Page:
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AWS Data Pipeline
Developer Guide (API Version 2012-10-29)

AWS Data Pipeline Limits

To ensure there is capacity for all users, AWS Data Pipeline imposes limits on the resources that you can allocate and the rate at which you can allocate resources.

Account Limits

The following limits apply to a single AWS account. If you require additional capacity, you can use the Amazon Web Services Support Center request form to increase your capacity.

Attribute Limit Adjustable
Number of pipelines 100 Yes
Number of objects per pipeline 100 Yes
Number of active instances per object 5 Yes
Number of fields per object 50 No
Number of UTF8 bytes per field name or identifier 256 No
Number of UTF8 bytes per field 10,240 No
Number of UTF8 bytes per object 15,360 (including field names) No
Rate of creation of a instance from an object 1 per 5 minutes No
Retries of a pipeline activity 5 per task No
Minimum delay between retry attempts 2 minutes No
Minimum scheduling interval 15 minutes No
Maximum number of roll-ups into a single object 32 No
Maximum number of EC2 instances per Ec2Resource object 1 No

Web Service Call Limits

AWS Data Pipeline limits the rate at which you can call the web service API. These limits also apply to AWS Data Pipeline agents that call the web service API on your behalf, such as the console, CLI, and Task Runner.

The following limits apply to a single AWS account. This means the total usage on the account, including that by IAM users, cannot exceed these limits.

The burst rate lets you save up web service calls during periods of inactivity and expend them all in a short amount of time. For example, CreatePipeline has a regular rate of 1 call each 5 seconds. If you don't call the service for 30 seconds, you will have 6 calls saved up. You could then call the web service 6 times in a second. Because this is below the burst limit and keeps your average calls at the regular rate limit, your calls are not throttled.

If you exceed the rate limit and the burst limit, your web service call fails and returns a throttling exception. The default implementation of a worker, Task Runner, automatically retries API calls that fail with a throttling exception, with a back off so that subsequent attempts to call the API occur at increasingly longer intervals. If you write a worker, we recommend that you implement similar retry logic.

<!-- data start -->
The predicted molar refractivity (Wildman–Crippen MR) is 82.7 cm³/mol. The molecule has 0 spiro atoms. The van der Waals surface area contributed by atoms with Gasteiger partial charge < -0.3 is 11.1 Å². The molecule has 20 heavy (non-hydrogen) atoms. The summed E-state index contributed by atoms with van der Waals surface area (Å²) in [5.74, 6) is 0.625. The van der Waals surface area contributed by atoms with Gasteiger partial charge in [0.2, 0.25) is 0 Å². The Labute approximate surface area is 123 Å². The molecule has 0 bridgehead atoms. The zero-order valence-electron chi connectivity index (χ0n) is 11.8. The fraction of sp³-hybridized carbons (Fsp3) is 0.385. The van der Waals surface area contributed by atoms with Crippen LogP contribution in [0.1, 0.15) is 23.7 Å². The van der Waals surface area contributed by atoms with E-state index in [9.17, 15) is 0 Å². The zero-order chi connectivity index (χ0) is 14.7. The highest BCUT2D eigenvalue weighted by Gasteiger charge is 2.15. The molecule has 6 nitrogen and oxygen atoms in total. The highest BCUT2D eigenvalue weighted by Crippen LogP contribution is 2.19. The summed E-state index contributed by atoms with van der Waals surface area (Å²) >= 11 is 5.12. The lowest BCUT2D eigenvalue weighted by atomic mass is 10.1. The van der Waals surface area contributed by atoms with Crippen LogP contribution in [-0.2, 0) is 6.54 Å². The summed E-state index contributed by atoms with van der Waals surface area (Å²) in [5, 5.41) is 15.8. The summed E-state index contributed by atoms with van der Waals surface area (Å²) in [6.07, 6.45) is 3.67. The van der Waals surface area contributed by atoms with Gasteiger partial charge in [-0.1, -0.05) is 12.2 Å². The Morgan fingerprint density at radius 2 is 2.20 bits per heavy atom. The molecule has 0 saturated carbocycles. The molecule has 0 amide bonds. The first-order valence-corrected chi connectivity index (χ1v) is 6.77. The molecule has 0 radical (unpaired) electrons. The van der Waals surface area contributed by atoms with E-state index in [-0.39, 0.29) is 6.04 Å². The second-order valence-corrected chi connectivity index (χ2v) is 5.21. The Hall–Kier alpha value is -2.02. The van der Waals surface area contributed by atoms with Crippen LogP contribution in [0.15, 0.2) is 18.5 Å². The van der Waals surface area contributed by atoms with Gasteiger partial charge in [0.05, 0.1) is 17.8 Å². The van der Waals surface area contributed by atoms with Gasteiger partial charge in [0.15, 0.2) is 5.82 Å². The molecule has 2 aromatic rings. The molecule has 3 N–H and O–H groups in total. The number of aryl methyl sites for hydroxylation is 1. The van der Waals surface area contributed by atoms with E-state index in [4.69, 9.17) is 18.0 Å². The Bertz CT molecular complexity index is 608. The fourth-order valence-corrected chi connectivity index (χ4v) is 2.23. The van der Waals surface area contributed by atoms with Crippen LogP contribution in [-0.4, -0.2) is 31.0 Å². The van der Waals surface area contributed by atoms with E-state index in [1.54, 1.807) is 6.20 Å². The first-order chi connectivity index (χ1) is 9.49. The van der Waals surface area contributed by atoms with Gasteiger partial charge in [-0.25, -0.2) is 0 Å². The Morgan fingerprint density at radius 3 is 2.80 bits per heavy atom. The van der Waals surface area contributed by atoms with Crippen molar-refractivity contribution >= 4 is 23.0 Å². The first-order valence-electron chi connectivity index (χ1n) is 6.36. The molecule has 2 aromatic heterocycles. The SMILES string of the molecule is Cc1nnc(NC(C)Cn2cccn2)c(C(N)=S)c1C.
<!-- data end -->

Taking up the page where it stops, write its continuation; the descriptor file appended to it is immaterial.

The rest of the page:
These limits are applied against an individual AWS account.

API Regular rate limit Burst limit
ActivatePipeline 1 call per second 100 calls
CreatePipeline 1 call per second 100 calls
DeletePipeline 1 call per second 100 calls
DescribeObjects 2 calls per second 100 calls
DescribePipelines 1 call per second 100 calls
GetPipelineDefinition 1 call per second 100 calls
PollForTask 2 calls per second 100 calls
ListPipelines 1 call per second 100 calls
PutPipelineDefinition 1 call per second 100 calls
QueryObjects 2 calls per second 100 calls
ReportTaskProgress 10 calls per second 100 calls
SetTaskStatus 10 calls per second 100 calls
SetStatus 1 call per second 100 calls
ReportTaskRunnerHeartbeat 1 call per second 100 calls
ValidatePipelineDefinition 1 call per second 100 calls

Scaling Considerations

AWS Data Pipeline scales to accommodate a huge number of concurrent tasks and you can configure it to automatically create the resources necessary to handle large workloads. These automatically-created resources are under your control and count against your AWS account resource limits. For example, if you configure AWS Data Pipeline to automatically create a 20-node Amazon EMR cluster to process data and your AWS account has an EC2 instance limit set to 20, you may inadvertently exhaust your available backfill resources. As a result, consider these resource restrictions in your design or increase your account limits accordingly.

If you require additional capacity, you can use the Amazon Web Services Support Center request form to increase your capacity.